If we didn’t just have to get an update on what ATSC was doing, we might have skipped their online session because it almost felt as though we were peeking in on an engineering standards meeting with more technical discussion than application/user information.

Fiber In – Cable networks around the country and around the globe are rapidly testing and deploying NextGen TV capabilities that will provide home users with up to 1Gb of download performance for smooth streaming of devices.  Standards are final, tests are being conducted and it will be available in your area shortly.  

ATSC 3.0 (NextGen TV) is an important advance in the terrestrial broadcast system because while you may shave or cut your cable bundle, it provides more than 20 standards to deliver OTA and OTT streams over the internet backbone you probably already have in your home or office.

In other words, it’s exciting stuff because streamer folks like Netflix, Disney + and others around the globe are bundling their content with the Pay-Tv providers who are focusing on handling the expanding content workload.  

And yes … 5G, Wi-Fi 6 and ATSC 3.0 are also about streaming entertainment!

Riding on the distribution solutions; the key product areas at CES were TVs, PCs, mobile, transportation, home and healthcare.

New, better, more enhanced, more expensive TV sets are more than a passing interest for folks today because our cup runneth over with viewing options.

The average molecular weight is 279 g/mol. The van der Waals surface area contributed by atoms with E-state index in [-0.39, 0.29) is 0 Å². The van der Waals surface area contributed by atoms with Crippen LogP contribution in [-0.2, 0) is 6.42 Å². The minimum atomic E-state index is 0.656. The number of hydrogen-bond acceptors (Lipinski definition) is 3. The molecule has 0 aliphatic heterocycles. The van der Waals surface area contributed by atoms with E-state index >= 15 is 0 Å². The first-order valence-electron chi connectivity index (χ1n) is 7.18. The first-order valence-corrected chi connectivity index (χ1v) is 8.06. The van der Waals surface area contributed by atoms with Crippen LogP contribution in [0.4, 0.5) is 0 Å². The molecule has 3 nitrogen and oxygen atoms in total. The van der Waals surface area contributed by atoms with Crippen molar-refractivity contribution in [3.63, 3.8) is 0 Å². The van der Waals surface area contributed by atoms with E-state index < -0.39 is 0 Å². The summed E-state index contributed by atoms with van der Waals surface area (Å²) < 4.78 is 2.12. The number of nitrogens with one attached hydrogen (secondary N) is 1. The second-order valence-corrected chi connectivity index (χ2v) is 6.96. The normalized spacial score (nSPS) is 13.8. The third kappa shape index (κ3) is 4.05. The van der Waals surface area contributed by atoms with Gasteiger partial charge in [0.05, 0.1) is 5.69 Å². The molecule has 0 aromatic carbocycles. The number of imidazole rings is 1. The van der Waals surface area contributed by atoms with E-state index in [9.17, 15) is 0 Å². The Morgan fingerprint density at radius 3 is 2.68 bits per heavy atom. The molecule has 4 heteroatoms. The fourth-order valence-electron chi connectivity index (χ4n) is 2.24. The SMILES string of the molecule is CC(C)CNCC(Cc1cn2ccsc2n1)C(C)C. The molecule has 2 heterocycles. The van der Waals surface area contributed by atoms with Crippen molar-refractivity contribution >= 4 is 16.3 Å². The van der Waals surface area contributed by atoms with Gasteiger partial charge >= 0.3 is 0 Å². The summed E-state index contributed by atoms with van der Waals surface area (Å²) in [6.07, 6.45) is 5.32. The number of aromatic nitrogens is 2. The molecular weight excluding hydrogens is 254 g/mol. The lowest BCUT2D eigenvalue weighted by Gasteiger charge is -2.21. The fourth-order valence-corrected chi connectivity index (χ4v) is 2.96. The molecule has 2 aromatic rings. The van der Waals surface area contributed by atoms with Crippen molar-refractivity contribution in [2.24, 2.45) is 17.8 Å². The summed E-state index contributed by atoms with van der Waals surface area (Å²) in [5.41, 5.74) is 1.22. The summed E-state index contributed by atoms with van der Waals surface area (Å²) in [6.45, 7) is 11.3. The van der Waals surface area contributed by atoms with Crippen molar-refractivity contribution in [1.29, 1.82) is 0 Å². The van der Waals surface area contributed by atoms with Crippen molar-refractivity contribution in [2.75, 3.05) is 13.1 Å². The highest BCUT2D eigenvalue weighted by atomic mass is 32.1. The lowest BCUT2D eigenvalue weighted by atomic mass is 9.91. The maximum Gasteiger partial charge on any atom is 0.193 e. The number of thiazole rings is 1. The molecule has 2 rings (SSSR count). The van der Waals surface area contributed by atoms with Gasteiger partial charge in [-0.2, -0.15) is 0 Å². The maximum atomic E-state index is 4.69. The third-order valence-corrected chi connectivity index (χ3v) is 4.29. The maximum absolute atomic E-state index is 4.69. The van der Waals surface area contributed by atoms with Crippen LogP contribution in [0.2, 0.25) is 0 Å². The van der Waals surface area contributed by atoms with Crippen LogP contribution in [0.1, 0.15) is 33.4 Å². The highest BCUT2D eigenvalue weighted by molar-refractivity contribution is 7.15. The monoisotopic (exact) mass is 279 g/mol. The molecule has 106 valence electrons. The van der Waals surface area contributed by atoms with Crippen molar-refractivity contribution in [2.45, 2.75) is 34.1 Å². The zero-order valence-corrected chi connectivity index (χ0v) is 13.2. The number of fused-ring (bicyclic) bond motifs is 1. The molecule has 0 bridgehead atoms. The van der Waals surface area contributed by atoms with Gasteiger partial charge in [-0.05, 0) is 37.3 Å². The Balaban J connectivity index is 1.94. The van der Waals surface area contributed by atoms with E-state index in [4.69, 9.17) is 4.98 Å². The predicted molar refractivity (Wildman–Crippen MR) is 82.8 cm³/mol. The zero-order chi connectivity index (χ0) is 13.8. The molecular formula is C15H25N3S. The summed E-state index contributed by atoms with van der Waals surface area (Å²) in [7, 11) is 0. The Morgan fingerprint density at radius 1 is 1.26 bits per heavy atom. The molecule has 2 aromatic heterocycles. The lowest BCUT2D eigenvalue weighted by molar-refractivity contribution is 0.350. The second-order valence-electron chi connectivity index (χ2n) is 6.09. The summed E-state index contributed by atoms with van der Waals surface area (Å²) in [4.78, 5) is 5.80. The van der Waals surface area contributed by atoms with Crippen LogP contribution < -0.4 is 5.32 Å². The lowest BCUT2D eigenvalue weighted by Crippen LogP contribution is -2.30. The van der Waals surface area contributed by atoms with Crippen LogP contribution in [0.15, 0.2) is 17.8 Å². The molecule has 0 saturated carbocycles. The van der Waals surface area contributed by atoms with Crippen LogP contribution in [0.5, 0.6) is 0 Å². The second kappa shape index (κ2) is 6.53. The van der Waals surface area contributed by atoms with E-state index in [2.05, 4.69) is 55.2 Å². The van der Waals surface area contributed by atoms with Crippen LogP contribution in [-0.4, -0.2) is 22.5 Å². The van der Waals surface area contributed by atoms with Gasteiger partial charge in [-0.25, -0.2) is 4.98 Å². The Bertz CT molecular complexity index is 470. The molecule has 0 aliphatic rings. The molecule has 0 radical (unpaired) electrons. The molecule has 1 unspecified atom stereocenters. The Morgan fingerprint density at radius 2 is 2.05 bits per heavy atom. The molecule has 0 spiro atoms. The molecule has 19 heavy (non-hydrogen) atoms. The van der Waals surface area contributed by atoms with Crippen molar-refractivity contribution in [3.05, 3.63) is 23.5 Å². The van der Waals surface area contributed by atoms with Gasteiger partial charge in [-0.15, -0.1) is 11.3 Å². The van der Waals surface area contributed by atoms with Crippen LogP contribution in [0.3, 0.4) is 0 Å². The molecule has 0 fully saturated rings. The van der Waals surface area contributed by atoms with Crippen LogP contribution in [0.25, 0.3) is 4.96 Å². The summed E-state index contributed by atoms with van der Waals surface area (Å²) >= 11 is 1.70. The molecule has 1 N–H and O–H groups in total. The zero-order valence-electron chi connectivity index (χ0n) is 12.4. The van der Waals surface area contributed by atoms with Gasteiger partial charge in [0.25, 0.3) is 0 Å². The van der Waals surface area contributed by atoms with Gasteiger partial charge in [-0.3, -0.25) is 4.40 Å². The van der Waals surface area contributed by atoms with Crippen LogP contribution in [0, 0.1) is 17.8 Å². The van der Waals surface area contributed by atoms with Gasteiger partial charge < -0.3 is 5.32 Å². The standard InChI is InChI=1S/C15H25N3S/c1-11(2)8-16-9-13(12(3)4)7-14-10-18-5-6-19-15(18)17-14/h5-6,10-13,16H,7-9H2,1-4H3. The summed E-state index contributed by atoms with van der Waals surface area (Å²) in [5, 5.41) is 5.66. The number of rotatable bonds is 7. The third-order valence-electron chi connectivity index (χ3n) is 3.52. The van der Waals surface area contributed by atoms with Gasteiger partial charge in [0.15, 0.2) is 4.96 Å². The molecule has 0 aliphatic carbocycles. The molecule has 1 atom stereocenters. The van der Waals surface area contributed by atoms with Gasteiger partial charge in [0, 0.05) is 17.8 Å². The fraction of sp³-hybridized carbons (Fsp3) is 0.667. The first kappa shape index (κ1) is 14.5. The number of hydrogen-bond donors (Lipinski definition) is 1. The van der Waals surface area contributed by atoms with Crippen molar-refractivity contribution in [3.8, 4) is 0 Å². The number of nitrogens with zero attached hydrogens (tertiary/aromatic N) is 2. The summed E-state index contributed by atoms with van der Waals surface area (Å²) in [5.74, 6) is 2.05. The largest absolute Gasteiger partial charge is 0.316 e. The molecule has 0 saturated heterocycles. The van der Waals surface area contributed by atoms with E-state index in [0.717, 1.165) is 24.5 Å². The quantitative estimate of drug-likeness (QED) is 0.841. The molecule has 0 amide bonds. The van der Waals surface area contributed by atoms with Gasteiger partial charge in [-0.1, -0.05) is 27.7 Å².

Big Screens – With more people stuck at home because of the pandemic, many homeowners felt the time was right to upgrade their viewing options with bigger, better screens.  

Samsung has been the leading TV vendor since 2015 and accounted for almost 20 percent of the total 230M units shipped last year.  

At CES the leading players all put their biggest and best images forward.

Samsung seemed to say go big or go home with their 110-in MicroLED screen – great depth, great luminance gradation and great six-figure price.

LG just keeps on rolling with a 55-in transparent OLED smart bed (spoiler there was also a rollable phone).  And they introduced a 65-in OLED Eyesafe screen that’s supposed to be really good for your eyes just as Nielsen US adults were consuming a record 12 hrs., 12 min of content!

Sony unveiled 8K sets, OLED displays and 4K LED sets with acoustic multi-audio technology that makes the entire screen a speaker.  

They also showed off a new Bvaria family that incorporates AI cognitive intelligence that mimics the human brain to adjust the images for perfect viewing.  

Cool, we guess!

But people can’t be couch potatoes all the time.

They need to play games.

Panasonic unveiled an OLED set incorporating an HCX Pro AI processor that improves picture quality and delivers the very lowest latency for responsive gaming performance.  It also includes an HDMI Signal Power Link that simplifies PC and set-top box connection.